WARTIME. Sixty years ago today, a baby was born somewhere in the mountains between Danao and Carmen. It was wartime then, so the newborn baby’s cries had to be hushed down by her parents, lest the wailing give their location away to the much-feared Kempeitai. Not that they had probably anything to fear from the Japanese invaders in particular, but like much of the shell-shocked populace then, they were not about to take any chances.
Thus it was that this baby was to spend much of her early years until Liberation Day, without making too much fuss, and scarcely attracting a great deal of attention to herself. In fact, well into her growing years, through her adulthood, and to this day, this baby continues to conduct herself with quiet dignity and unobtrusive demeanor, going about her life, generously helping those she can, without calling undue notice to herself in the process.
This baby is my mother, Carmencita Banzon Batuhan, who turns 60 today.
Mom, who has spent most of her life nurturing children during their early formative period, also retires this year from a long career as a public school teacher. Over the years, she has seen her pupils go on to become distinguished professionals, career persons, entrepreneurs and responsible members of our community. Obviously inspired by her unrelenting determination to see them through the conclusion of their education, many of her students—most of whom come from the less fortunate sectors of our community— rewarded her with the greatest gift any teacher could ever wish for—success in their own chosen endeavors.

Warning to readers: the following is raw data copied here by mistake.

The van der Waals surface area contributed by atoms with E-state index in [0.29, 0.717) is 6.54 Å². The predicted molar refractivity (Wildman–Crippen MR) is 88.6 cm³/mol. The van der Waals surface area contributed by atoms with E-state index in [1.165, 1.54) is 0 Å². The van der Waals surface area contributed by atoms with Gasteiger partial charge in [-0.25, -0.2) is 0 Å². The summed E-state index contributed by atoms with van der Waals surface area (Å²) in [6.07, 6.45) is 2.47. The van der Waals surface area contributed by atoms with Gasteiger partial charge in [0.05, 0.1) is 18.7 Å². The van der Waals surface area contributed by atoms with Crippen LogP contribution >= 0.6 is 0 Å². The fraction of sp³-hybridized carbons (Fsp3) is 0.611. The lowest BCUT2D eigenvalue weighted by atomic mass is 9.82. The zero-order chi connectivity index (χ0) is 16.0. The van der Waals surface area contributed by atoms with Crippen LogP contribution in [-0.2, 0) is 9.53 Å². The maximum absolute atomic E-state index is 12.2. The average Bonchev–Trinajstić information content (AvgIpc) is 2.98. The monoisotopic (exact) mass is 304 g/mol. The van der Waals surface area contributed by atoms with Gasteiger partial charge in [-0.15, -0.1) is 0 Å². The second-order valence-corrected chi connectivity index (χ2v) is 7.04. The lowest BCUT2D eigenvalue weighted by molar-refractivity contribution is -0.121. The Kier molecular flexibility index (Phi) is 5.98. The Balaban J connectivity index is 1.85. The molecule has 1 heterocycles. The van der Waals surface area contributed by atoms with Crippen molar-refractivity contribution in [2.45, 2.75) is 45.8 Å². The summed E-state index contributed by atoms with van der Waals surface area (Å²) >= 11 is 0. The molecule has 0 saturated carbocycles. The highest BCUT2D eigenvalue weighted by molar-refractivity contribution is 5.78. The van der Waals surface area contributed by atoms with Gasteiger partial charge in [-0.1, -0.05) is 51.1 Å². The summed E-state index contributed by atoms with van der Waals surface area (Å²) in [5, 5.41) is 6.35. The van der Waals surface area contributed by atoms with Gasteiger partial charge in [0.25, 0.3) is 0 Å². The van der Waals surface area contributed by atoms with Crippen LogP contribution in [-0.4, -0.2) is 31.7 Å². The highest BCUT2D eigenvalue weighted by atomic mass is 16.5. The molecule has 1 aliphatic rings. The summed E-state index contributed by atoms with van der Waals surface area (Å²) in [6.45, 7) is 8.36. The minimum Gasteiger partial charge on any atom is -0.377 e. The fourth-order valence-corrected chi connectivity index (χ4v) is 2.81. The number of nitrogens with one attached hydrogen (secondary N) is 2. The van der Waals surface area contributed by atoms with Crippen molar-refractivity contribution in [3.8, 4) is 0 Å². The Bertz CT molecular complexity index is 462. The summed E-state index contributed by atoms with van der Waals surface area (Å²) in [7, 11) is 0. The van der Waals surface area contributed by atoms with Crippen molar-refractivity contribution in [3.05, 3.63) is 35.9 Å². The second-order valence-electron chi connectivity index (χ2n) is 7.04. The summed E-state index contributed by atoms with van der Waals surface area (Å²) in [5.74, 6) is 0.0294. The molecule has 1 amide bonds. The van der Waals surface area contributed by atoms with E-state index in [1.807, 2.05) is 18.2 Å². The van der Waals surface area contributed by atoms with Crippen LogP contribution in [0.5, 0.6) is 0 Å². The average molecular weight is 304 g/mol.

EDUCATOR. Growing up, I was always amazed at the amount of infectious energy Mom put into her work. Thankless enough as jobs go, hers was made even more difficult by the circumstances in which she taught. Banawa Elementary School, where she spent a good number of years as educator, counts as its pupils children coming mostly from lower middle-class and lower class families. These kids face greater challenges in completing their education than most of us can relate to—everything from lack of money to buy books, to lack of money for snacks at recess time.
Mom would help them out whenever she could. She would loan money to her pupils so they could buy textbooks, purchase clothing and pay for their other educational expenses. To those who were really determined, she would even help to pay for their expenses beyond elementary school. When I was a young boy, it was not unusual for me to see my old shirt or pair of shorts being worn by one of
Mom’s pupils, sometimes to my surprise as I had not quite “retired” a number of them just yet. Mom’s faith in the miracle of education to empower, emancipate and enable all who possessed the determination and drive to succeed did not only inspire those she taught at school, but also her children, who in their own ways have managed to make the most of their individual God-given capacities and abilities.
Totol, Ann, Aleli and I are what we are today, because of the inspiration quietly imparted to us by one humble schoolteacher, who was born 60 years ago in the mountains between Danao and Carmen.
Happy Birthday, Mom, and thank you for everything!
(I will write about more serious issues, starting with Worldcom, next week.)
Published in the Sun Star Daily, Saturday, July 06, 2002 (http://www.sunstar.com.ph/static/ceb/2002/07/06/bus/batuhan.60.years.ago.today.html).